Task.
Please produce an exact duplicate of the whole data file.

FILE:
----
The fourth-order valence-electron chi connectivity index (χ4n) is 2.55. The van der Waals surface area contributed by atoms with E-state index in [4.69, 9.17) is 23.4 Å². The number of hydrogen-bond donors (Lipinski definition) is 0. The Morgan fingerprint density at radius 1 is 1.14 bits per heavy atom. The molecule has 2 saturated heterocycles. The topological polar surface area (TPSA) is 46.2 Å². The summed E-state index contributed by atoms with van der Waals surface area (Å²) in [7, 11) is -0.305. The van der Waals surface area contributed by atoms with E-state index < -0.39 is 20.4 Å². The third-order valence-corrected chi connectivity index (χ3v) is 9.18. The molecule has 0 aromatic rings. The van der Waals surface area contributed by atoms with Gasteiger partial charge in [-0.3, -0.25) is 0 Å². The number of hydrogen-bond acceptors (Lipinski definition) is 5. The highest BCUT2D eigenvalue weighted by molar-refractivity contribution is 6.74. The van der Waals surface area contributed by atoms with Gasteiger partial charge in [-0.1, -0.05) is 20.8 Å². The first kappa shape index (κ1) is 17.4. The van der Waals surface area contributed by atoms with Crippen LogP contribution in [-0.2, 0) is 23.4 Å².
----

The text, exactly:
The fourth-order valence-electron chi connectivity index (χ4n) is 2.55. The van der Waals surface area contributed by atoms with E-state index in [4.69, 9.17) is 23.4 Å². The number of hydrogen-bond donors (Lipinski definition) is 0. The Morgan fingerprint density at radius 1 is 1.14 bits per heavy atom. The molecule has 2 saturated heterocycles. The topological polar surface area (TPSA) is 46.2 Å². The summed E-state index contributed by atoms with van der Waals surface area (Å²) in [7, 11) is -0.305. The van der Waals surface area contributed by atoms with E-state index < -0.39 is 20.4 Å². The third-order valence-corrected chi connectivity index (χ3v) is 9.18. The molecule has 0 aromatic rings. The van der Waals surface area contributed by atoms with Gasteiger partial charge in [-0.3, -0.25) is 0 Å². The number of hydrogen-bond acceptors (Lipinski definition) is 5. The highest BCUT2D eigenvalue weighted by molar-refractivity contribution is 6.74. The van der Waals surface area contributed by atoms with Gasteiger partial charge in [-0.1, -0.05) is 20.8 Å². The first kappa shape index (κ1) is 17.4. The van der Waals surface area contributed by atoms with Crippen LogP contribution in [-0.2, 0) is 23.4 Å².